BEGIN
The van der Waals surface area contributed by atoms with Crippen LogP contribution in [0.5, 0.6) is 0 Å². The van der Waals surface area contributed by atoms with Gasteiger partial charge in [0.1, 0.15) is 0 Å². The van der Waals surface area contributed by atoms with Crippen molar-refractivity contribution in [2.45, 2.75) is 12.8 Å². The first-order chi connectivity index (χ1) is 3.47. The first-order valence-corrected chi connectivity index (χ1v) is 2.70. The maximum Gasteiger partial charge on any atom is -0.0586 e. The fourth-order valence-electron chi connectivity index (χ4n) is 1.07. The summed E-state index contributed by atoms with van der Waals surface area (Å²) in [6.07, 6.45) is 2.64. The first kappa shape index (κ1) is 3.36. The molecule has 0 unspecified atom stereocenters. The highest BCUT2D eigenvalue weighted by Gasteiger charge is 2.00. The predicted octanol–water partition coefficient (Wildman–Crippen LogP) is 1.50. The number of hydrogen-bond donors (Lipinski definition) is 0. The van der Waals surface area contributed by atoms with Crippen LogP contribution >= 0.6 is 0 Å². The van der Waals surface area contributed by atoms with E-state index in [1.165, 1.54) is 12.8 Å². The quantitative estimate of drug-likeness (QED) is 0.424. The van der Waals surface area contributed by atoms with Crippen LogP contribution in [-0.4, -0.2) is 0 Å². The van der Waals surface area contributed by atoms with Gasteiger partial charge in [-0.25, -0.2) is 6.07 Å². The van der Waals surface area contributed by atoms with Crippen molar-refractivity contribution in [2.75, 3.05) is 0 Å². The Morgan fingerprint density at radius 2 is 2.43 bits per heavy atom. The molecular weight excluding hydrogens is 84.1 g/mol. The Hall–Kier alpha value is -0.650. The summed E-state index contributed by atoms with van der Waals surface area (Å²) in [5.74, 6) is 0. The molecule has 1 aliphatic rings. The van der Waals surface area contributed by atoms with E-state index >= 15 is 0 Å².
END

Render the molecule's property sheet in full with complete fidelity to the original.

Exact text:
The van der Waals surface area contributed by atoms with Crippen LogP contribution in [0.5, 0.6) is 0 Å². The van der Waals surface area contributed by atoms with Gasteiger partial charge in [0.1, 0.15) is 0 Å². The van der Waals surface area contributed by atoms with Crippen molar-refractivity contribution in [2.45, 2.75) is 12.8 Å². The first-order chi connectivity index (χ1) is 3.47. The first-order valence-corrected chi connectivity index (χ1v) is 2.70. The maximum Gasteiger partial charge on any atom is -0.0586 e. The fourth-order valence-electron chi connectivity index (χ4n) is 1.07. The summed E-state index contributed by atoms with van der Waals surface area (Å²) in [6.07, 6.45) is 2.64. The first kappa shape index (κ1) is 3.36. The molecule has 0 unspecified atom stereocenters. The highest BCUT2D eigenvalue weighted by Gasteiger charge is 2.00. The predicted octanol–water partition coefficient (Wildman–Crippen LogP) is 1.50. The number of hydrogen-bond donors (Lipinski definition) is 0. The van der Waals surface area contributed by atoms with Crippen LogP contribution >= 0.6 is 0 Å². The van der Waals surface area contributed by atoms with E-state index in [1.165, 1.54) is 12.8 Å². The quantitative estimate of drug-likeness (QED) is 0.424. The van der Waals surface area contributed by atoms with Crippen LogP contribution in [-0.4, -0.2) is 0 Å². The van der Waals surface area contributed by atoms with Gasteiger partial charge in [-0.25, -0.2) is 6.07 Å². The van der Waals surface area contributed by atoms with Crippen molar-refractivity contribution in [2.75, 3.05) is 0 Å². The Morgan fingerprint density at radius 2 is 2.43 bits per heavy atom. The molecular weight excluding hydrogens is 84.1 g/mol. The Hall–Kier alpha value is -0.650. The summed E-state index contributed by atoms with van der Waals surface area (Å²) in [5.74, 6) is 0. The molecule has 1 aliphatic rings. The van der Waals surface area contributed by atoms with E-state index >= 15 is 0 Å².